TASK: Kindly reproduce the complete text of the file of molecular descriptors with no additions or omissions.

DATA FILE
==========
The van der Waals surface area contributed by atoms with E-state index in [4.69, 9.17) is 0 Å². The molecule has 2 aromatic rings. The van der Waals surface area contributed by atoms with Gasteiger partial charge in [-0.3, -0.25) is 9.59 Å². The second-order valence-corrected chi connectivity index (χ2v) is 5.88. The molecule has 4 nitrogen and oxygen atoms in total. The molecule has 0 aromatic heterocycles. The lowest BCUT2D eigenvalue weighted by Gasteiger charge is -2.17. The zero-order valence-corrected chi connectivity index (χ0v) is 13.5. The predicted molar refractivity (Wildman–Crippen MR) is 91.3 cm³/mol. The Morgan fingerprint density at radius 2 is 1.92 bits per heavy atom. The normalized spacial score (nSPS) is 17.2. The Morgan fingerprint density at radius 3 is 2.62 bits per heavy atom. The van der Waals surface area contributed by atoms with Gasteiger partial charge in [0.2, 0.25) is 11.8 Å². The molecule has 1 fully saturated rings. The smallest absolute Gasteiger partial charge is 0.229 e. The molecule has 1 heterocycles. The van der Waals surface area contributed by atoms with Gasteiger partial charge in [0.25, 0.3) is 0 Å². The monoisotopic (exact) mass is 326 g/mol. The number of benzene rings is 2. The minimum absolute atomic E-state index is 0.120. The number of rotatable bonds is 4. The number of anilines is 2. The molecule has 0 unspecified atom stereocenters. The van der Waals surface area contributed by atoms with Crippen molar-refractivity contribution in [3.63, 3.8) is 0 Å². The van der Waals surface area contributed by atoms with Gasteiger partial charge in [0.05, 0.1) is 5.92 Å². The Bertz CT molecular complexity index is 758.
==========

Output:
The van der Waals surface area contributed by atoms with E-state index in [4.69, 9.17) is 0 Å². The molecule has 2 aromatic rings. The van der Waals surface area contributed by atoms with Gasteiger partial charge in [-0.3, -0.25) is 9.59 Å². The second-order valence-corrected chi connectivity index (χ2v) is 5.88. The molecule has 4 nitrogen and oxygen atoms in total. The molecule has 0 aromatic heterocycles. The lowest BCUT2D eigenvalue weighted by Gasteiger charge is -2.17. The zero-order valence-corrected chi connectivity index (χ0v) is 13.5. The predicted molar refractivity (Wildman–Crippen MR) is 91.3 cm³/mol. The Morgan fingerprint density at radius 2 is 1.92 bits per heavy atom. The normalized spacial score (nSPS) is 17.2. The Morgan fingerprint density at radius 3 is 2.62 bits per heavy atom. The van der Waals surface area contributed by atoms with Gasteiger partial charge in [0.2, 0.25) is 11.8 Å². The molecule has 1 fully saturated rings. The smallest absolute Gasteiger partial charge is 0.229 e. The molecule has 1 heterocycles. The van der Waals surface area contributed by atoms with Gasteiger partial charge in [0.25, 0.3) is 0 Å². The monoisotopic (exact) mass is 326 g/mol. The number of benzene rings is 2. The minimum absolute atomic E-state index is 0.120. The number of rotatable bonds is 4. The number of anilines is 2. The molecule has 0 unspecified atom stereocenters. The van der Waals surface area contributed by atoms with Crippen molar-refractivity contribution in [3.63, 3.8) is 0 Å². The van der Waals surface area contributed by atoms with Gasteiger partial charge in [0.05, 0.1) is 5.92 Å². The Bertz CT molecular complexity index is 758.